By Ellie Fisher
One of the most enjoyable things about teaching people how to weave is that, not only are you passing on a practical skill, you are passing on the ability to come out of your thoughts and focus entirely on the task in hand. Weaving is a wonderful craft to bring you into the present.
When you sit with a group of people and share a craft, regardless of your age or background, you form a bond and, in turn you naturally council each other. You find commonalities where out in your day-to-day lives you may not. You laugh and you encourage each other.
People attend my workshops for all sorts of reasons but over the years it has become very apparent that many attendees are looking for a solution to mental health issues, be it anxiety, depression, grief, loneliness or other, weaving is being used as a tool to in some way relieve these stresses.
Weaving is a wonderful outlet for managing personal struggles with mental health issues and this is something I’m keen to share with others. Crafting, knitting and weaving are all wonderful ways to support positive mental health.
The British Pain Society have reported in recent years that there are more pain clinics in the UK using approaches such as knitting and weaving therapeutically.
So how can weaving impact your wellbeing?
Taking up a skill like frame loom weaving, which is actually very easy to learn, helps you to focus your energies into something positive.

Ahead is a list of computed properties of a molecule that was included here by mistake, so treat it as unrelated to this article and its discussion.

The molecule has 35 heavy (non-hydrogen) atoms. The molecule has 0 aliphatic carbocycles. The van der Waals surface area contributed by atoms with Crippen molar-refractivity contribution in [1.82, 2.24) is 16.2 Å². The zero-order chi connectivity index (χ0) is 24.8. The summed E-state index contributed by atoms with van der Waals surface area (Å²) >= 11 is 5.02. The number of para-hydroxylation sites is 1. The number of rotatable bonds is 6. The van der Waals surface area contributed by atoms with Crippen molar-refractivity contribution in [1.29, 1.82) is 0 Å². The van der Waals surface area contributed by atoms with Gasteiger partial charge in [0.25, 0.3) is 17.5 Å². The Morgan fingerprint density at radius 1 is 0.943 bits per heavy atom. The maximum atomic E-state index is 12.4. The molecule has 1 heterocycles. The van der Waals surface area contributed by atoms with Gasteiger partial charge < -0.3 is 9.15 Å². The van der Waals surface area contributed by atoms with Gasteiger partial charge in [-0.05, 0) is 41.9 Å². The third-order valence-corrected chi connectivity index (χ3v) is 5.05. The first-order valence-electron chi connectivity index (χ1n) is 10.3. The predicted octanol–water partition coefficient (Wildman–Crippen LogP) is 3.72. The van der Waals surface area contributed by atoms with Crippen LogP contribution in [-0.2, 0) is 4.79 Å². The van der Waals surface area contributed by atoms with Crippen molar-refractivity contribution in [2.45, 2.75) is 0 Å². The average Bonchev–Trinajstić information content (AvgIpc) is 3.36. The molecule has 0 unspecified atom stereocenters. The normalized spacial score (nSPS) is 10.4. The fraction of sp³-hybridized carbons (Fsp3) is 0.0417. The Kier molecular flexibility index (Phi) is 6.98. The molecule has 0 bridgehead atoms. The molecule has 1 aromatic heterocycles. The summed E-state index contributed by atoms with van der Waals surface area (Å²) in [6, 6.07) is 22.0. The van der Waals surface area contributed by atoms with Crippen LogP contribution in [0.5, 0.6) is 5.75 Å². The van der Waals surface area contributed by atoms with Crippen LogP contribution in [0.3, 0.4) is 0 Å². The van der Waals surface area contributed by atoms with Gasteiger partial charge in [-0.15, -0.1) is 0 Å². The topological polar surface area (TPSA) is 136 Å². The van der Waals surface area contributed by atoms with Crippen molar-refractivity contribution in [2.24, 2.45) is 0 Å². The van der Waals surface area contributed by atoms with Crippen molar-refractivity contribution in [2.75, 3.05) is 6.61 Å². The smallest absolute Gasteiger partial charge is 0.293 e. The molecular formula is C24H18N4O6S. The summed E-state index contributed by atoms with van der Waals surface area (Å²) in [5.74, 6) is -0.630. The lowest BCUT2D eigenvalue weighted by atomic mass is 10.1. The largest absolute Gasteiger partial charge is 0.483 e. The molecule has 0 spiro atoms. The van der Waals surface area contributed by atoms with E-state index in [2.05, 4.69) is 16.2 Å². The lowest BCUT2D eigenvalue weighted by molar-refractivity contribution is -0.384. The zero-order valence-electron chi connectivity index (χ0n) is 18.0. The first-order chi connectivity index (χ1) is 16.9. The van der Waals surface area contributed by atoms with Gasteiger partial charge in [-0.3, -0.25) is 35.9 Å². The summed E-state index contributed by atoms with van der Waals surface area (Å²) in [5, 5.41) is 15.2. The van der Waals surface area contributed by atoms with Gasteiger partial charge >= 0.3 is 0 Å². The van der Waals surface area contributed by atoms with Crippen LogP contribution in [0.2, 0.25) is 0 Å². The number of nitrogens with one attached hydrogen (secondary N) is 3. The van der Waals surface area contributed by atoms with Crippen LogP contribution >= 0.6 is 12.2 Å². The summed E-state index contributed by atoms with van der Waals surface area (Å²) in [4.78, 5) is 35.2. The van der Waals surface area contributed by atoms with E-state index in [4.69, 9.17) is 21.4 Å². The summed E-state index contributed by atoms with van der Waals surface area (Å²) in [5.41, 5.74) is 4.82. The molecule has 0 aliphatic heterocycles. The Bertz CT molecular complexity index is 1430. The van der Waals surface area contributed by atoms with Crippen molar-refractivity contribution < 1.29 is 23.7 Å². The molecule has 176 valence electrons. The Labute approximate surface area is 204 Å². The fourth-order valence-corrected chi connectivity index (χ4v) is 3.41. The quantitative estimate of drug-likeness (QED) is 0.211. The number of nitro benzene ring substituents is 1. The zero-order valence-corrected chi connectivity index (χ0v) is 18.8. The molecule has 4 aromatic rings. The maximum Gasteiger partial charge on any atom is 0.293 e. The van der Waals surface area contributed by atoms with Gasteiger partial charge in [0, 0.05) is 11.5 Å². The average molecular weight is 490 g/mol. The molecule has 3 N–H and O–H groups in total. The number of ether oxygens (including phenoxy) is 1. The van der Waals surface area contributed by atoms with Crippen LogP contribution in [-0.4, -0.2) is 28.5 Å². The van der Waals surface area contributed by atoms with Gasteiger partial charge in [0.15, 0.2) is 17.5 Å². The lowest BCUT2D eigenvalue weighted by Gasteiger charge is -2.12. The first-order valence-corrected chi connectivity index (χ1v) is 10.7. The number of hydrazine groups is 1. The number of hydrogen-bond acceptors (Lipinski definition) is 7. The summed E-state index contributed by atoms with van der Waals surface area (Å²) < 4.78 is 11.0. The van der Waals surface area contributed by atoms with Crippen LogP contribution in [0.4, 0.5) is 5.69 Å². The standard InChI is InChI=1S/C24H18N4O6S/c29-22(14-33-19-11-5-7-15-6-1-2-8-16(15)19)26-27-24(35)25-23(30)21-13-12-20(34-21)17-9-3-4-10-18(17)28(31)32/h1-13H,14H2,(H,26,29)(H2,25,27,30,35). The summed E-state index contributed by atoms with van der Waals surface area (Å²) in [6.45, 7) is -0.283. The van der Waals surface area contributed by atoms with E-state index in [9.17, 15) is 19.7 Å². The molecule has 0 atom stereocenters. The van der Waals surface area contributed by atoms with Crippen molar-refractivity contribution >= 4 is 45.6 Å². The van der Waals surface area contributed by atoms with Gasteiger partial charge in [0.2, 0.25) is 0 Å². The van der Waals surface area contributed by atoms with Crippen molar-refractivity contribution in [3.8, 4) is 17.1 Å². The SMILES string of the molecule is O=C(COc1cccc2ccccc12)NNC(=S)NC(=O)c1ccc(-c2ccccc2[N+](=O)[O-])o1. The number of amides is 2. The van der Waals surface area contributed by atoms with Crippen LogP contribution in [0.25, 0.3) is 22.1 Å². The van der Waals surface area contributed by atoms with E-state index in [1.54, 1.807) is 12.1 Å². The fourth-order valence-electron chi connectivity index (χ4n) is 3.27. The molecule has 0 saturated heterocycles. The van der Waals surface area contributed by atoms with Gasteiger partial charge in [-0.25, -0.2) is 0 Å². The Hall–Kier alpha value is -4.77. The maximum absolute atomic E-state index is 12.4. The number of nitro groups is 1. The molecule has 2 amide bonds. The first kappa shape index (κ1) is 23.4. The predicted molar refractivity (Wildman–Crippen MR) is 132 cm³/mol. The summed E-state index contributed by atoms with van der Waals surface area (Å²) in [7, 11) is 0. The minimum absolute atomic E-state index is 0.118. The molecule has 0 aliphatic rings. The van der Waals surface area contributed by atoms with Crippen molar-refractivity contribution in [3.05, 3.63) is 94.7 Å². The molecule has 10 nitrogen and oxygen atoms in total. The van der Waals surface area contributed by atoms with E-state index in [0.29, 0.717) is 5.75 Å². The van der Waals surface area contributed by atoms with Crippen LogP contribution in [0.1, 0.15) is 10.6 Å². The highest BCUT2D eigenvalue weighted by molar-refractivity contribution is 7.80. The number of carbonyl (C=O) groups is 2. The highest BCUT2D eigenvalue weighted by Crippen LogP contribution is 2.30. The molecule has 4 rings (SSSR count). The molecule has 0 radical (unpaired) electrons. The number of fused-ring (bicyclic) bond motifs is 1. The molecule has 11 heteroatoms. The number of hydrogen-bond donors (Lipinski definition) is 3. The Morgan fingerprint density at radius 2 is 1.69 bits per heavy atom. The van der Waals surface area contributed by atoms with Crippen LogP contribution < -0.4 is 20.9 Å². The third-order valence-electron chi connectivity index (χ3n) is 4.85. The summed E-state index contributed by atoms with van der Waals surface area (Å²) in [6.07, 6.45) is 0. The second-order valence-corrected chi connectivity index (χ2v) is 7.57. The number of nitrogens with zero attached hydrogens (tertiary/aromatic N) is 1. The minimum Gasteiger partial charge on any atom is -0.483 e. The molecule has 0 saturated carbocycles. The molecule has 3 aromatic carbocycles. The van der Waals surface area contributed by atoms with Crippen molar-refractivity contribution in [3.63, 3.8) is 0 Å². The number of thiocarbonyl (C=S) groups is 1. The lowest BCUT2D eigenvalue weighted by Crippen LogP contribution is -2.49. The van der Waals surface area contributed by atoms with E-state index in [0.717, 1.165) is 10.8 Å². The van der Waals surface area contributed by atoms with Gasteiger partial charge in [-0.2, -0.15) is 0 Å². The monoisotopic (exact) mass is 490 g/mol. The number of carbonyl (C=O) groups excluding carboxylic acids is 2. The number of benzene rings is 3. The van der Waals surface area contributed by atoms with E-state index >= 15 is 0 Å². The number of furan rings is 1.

It can help those manage pain because it distracts you with something physical and creative, that is also satisfying.
It can become a place to lose yourself.
A study published in the February 2013 issue of the British Journal of Occupational Therapy, revealed that the majority of knitters reported a significant relationship between knitting frequency and feeling calm and happy. Respondents, who knit the most often, said that knitting positively affected their cognitive functioning, helping them to sort through problems or think more easily.
Similarly, weaving and other crafts have the exactly the same impact. It’s the combination of gentle movements, creativity, focus, and often producing a final beautiful something, that offer a meditative-like state during the process and after, a sense of inspiration and hope.
Autumn and winter is the perfect time to cuddle up at home and take up a new craft, to give your nights a comforting focus and your heart the stillness it needs.
Better still, if you can find some friends or family members with whom you can share your passion, even better.
I’m really looking forward to building a community of folk who have made the decision to learn and develop this skill. They will be connected through a private Facebook group where they will be able to share their progress and seek advice in a positive, supportive and creative environment.
Ellie teaches people how to weave homewares and Christmas gifts from your kitchen table via her online course launching this October.
An Introduction to Frame Loom Weaving: A Comprehensive Guide to Becoming a Weaver costs £65 as an introductory price, and if participants require a loom kit, the cost of the course and kit, which includes all the materials needed to complete one of the projects in the course, it’s £110.
Those enrolled will learn how to weave in up to 20 hours. With unlimited access to course materials, participants are encouraged to work at their own pace through the tutorials and downloadable guidance. Either by working their way through all of the 10 techniques or by choosing one of the assigned projects such as learning how to weave wall hangings and coasters.
Ellie Fisher, ELKA https://www.elkatextiles.co.uk/
ELKA, Winchester Stables, Kennel Lane, Littleton, Hampshire, SO22 6PT [email protected] 07976 029447
Find weaving tutorials on ELKA’s YouTube Channel